After dialing in my pressure and getting used to the positive cornering sensations of the Corsa N.EXT, it was a set it and forgot it kind of tire. I rarely had to think about how the tire would perform in a particular situation. The sensation is very close to the Corsa Cotton. The main difference is that I usually run my Corsa Speed Cotton tires with a latex tube, giving them a very tubular feel. The feel of the Corsa N.EXT is less lively and more muted but in a good way.
In the races:
After getting under the Corsa N.EXT tires for some time, I let them rip in some crits. For the most part, the courses of the races were smooth, so I let my inner nerd loose and upped the pressure a psi or two.
The Vittoria Corsa N.EXT is much less pressure sensitive than its cotton counterpart. The side wall and construction are robust, and the threads per inch (TPI) is 100, much lower than the 320 TPI of the Corsa Cotton. But TPI isn’t the driving force of how fast a tire will roll or how supple it will feel, especially when you’re talking about nylon. The gain in pressure (marginal, if at all) didn’t affect the cornering feel of the tires, and they were just as solid over the rough sections of the road.
I found I liked the sensation of the Corsa N.EXT more than the cotton version after many rides. Whether it was the safety of knowing it was much more flat resistant or because I was able to train on my race setup, I can’t say. But if you’re racing and training on the same wheelset and want performance and longevity, the Corsa N.EXT is an excellent option.
Additional flat protection — Vittoria Airliner:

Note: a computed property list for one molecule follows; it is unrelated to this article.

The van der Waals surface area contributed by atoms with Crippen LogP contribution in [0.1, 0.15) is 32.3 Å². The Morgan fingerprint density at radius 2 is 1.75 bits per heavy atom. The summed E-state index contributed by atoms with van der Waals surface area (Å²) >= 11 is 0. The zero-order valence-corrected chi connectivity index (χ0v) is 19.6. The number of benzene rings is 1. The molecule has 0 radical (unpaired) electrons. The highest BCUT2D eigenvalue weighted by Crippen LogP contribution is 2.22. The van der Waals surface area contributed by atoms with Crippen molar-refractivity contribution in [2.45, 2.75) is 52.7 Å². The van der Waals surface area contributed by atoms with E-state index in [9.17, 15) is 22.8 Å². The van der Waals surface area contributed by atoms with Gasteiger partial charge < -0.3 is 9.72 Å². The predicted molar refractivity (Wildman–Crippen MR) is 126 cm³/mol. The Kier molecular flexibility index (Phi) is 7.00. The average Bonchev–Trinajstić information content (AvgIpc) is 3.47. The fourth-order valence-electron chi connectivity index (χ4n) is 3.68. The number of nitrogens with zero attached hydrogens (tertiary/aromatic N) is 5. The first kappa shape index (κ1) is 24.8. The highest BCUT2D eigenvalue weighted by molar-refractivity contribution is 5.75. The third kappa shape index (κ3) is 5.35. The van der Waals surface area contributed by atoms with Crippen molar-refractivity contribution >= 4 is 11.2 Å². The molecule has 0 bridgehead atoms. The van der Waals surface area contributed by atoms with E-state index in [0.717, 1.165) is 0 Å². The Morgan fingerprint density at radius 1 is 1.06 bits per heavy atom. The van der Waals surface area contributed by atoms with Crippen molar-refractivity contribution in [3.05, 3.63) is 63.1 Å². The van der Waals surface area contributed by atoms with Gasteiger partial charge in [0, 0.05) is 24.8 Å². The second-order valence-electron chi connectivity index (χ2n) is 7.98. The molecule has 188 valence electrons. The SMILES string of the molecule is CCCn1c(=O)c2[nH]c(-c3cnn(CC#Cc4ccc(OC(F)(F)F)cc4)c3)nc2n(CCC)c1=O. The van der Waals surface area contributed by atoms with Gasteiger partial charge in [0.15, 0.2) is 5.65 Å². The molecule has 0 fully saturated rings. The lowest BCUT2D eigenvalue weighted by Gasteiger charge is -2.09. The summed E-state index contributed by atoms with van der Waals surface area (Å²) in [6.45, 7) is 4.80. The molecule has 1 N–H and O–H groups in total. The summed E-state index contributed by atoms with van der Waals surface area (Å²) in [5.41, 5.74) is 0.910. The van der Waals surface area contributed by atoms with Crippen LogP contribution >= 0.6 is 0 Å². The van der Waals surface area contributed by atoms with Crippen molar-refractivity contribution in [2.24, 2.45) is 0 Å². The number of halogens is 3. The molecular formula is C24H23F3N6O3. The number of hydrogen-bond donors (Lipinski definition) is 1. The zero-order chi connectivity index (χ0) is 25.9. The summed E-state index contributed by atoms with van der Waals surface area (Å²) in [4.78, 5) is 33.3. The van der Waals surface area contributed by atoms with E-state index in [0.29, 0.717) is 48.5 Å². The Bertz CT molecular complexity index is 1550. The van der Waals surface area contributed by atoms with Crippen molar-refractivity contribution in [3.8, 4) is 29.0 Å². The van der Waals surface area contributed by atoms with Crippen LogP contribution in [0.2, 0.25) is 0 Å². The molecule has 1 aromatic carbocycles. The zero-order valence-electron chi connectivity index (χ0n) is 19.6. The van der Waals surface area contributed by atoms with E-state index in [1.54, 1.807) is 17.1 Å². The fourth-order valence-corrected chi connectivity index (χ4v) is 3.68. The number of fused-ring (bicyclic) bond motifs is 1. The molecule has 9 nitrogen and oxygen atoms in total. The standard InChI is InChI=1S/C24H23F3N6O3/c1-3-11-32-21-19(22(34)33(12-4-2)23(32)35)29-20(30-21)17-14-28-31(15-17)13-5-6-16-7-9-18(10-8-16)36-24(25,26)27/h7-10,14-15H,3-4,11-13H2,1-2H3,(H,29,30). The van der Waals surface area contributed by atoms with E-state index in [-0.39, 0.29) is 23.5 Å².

As an added bit of flat support, I opted for the Vittoria Airliner for the second half of my review. I was intrigued with the idea, and after running the XC mountain version for a couple of years, I figured it was a good idea.
However, the idea behind the Vittoria Airline Road differs from the mountain and gravel versions. The liner is inserted in the tire (much easier than you’d think) and acts as a run-flat insert whether you flat or burp, etc. When you inflate the tire with the liner inside, the material becomes more compact, shrinking (slightly) into itself to not affect the rolling or other tire performance.
When the tire is punctured, the Airliner expands slightly and helps keep the tire in place, letting the rider coast to safety or ride home. The sensation of riding with just the liner is about riding at 40psi and will protect the tire from rolling another day.
The Vittoria Air-Liner Road system is compatible with all tubeless road tires on the market. At $50 each, it’s pricey but worth it if you’re a rider that frequently explores the no-cell-service roads. I’ve had no reason to gripe about the Airliner and couldn’t tell the difference in performance, though it did add 25g to the overall weight of my wheelset.
If you’re a rider looking to get the most out of a set of tires for racing and training, the Vittoria Corsa N.EXT is worth a long look. The price is not outstanding at $85.00/tire, but it will last you longer than the Corsa Control at $88.00/tire, and you get the benefit of training on your race equipment.
I’ve ridden many (many) miles on my review tires over the past months (yes, months), and they are still competent. The compound of Silica and Graphine seems to be in the sweet spot for longevity and performance.
For more information, check out Vittoria.com